I am a single woman, 68 years old and currently retired and living in Sabah, Malaysian Borneo.

In 2000, at age 53, I left my corporate job in South Texas and moved to Ras Al Khaimah in the north of the United Arab Emirates (UAE) to teach Business at a local women’s college. I was tall, athletic, of normal weight and very flexible as I had practiced yoga daily for 25 years.

I arrived in February 2000 and started to get my new home sorted out. This included trying to make the “garden” look more enticing even in this blistering climate.

I like gardening. I have had gardens in several of the places I have lived, including Bahrain and South Texas. I like the feel of the soil on my hands and my nails are always a mess! What I did not bargain for was the chance of getting an infection under a finger nail, possibly due to bacteria in the soil. My finger swelled up very fast and the area all around and under the nail turned black within a couple of days. I went to the local hospital ER for treatment. All was well.

However, a few weeks later I started to have severe pain in the joints and tendons throughout my body. I thought I had flu! I went to my GP who immediately ordered a blood test. The results showed that I had either Rheumatoid Disease or Lupus, both of which involve a hyperactive immune system that attacks the body. It is not unlikely that this was triggered by the infection in my finger.

I went to a wonderful specialist rheumatologist in Dubai and started on a course of medication. I was in so much pain and so stiff that I had difficulty walking, could no longer do yoga and was constantly tired. Being single, I was self-supporting and had to continue working. Luckily the long summer vacation helped. I stayed at home and slept for two months.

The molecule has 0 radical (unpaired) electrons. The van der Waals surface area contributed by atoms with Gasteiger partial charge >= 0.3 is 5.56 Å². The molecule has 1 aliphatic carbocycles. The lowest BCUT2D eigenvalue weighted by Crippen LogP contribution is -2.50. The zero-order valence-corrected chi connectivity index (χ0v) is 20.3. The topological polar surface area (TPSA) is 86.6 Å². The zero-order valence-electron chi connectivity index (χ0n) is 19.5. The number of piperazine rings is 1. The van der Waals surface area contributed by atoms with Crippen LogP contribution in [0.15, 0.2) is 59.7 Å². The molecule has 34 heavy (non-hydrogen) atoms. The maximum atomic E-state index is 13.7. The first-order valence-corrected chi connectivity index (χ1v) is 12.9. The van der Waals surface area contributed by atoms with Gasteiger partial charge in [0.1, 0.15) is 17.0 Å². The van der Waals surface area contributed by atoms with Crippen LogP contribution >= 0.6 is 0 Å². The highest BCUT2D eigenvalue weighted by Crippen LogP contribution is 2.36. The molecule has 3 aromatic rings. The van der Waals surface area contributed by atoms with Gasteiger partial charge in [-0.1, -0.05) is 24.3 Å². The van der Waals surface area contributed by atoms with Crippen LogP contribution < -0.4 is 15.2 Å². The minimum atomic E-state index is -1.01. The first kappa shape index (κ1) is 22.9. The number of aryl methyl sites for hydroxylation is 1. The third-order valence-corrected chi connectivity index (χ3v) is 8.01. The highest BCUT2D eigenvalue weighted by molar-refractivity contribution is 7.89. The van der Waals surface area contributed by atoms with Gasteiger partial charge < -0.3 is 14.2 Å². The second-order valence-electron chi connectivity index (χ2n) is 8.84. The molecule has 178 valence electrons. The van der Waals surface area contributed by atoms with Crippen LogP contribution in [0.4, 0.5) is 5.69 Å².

I was determined to do something to improve my condition. Nothing like this had ever happened to me. I had always been in control of my life (well, most of the time!) I started to research the disease to see what I could do to help myself. Along the way, I discovered that the disease is incurable but there are some foods that may increase inflammation and are best avoided. I immediately started to notice this for myself and have ever since avoided those that cause me pain.

I also found that Ayurveda – Indian traditional medicine – could help the symptoms and relieve the pain although not cure the disease. Living in UAE, I had many Indian friends including a local doctor. I asked her opinion and she said that it might help me, it was worth a try. I asked how I could locate a reputable clinic that I could safely go to by myself. She said she would ask her husband, also a doctor based in Trivandrum (Thiruvananthapuram) the capital of the Indian state of Kerala which is the center of Ayurveda.

My research also told me that Indian traditional herbal medicine is well documented and there is even a university training doctors in the traditions. My friend’s husband recommended a clinic for me. I checked out their website and found that they had won several state and national awards. It looked like a lovely place. I had never been to India and thought that it was worth a try.